Thermophilic fungi can represent a rich source of industrially relevant enzymes.
Here, 105 fungal strains capable of growing at 50 °C and p H 2.0 were isolated from compost and decaying plant matter.
Strain ICP appeared to possess an inducible, high affinity transport system for carbon dioxide during growth under air (unlike any previously studied moderate thermophiles), but extensive oxidation of ferrous iron was not achieved even at enhanced carbon dioxide levels.
This lack of oxidation appeared to be the result of autotrophically-growth strain ICP having an apparent higher affinity for the end-product of iron oxidation, ferric iron (Ki 0.4 m M), than the substrate, ferrous iron (Km 0.5 m M).
In natural environments, thermophilic fungi are most commonly found in rapidly decomposing plant residues, where heat is generated through exothermic microbial activity.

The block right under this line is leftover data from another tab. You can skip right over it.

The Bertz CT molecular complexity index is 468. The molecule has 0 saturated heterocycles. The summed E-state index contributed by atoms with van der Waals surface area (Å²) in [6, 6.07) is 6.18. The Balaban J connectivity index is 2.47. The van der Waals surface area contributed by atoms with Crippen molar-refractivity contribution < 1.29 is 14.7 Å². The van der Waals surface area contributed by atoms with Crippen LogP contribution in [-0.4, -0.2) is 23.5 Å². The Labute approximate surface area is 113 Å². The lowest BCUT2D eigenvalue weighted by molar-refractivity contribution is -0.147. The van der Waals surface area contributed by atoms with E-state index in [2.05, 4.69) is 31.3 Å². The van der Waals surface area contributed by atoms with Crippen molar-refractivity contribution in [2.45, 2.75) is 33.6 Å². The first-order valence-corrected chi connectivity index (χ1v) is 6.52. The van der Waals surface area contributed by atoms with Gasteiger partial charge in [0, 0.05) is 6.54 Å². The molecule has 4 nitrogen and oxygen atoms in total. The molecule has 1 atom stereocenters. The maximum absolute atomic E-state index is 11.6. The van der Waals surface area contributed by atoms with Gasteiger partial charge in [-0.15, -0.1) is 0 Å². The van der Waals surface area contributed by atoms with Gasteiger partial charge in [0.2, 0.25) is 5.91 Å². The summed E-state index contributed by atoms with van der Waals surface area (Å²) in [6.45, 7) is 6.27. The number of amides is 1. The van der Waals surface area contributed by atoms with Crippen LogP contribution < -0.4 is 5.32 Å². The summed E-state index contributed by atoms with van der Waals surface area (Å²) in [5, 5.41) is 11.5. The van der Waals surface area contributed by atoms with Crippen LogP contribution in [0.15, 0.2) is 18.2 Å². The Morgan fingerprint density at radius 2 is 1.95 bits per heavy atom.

Heat accumulation in a 5-cm layer of leaf litter is sufficient to create favourable conditions for thermophilic fungi, and temperature increase may even lead to ignition in stockpiles of hay, oil seeds or manure.This study has divided the most frequently isolated types of moderate thermophiles into three groups: isolates of Sulfobacillus thermosulfidooxidans (mol% G C 47-50), an isolate referred to as strain NAL and other closely related species (mol% G C 54-57), and the type previously referred to as strain TH3 (mol% G C 68).An enrichment culture was obtained that could efficiently solubilise a range of mineral sulphides at 48o C under air.Earlier reports of thermophilic fungi were the result of accidental contamination of organic materials incubated at elevated temperatures.These include the isolation of Mucor pusillus (=Rhizomucor pusillus) from bread in 1886, and Humicola lanuginosa (=Thermomyces lanuginosus) from potato slices in 1899 (from Johri et al..strains exhibited both higher thermal stability and tolerance to acidic conditions.The study highlights the vast potential of an untapped diversity of thermophilic fungi in the tropics., and only a small number of fungal species thrive at such high temperatures.As a result of increased interest in renewable sources of energy and biomaterials, fungi that are adapted to extreme environmental conditions have recently received special interest as sources of novel hydrolytic enzymes suitable for various technological applications.Genome sequences have been obtained for a large number of thermophilic fungi, such as Myceliophthora thermophila, Thielavia terrestris, Thielavia heterothallica, Chaetomium thermophilum, Thermomyces lanuginosus, T.A range of genes encoding lignocellulolytic enzymes in the acidophilic fungus Acidomyces acidothermus MEY-1 has been cloned and expressed.The enzymes were found to be thermotolerant and functional under acidic conditions.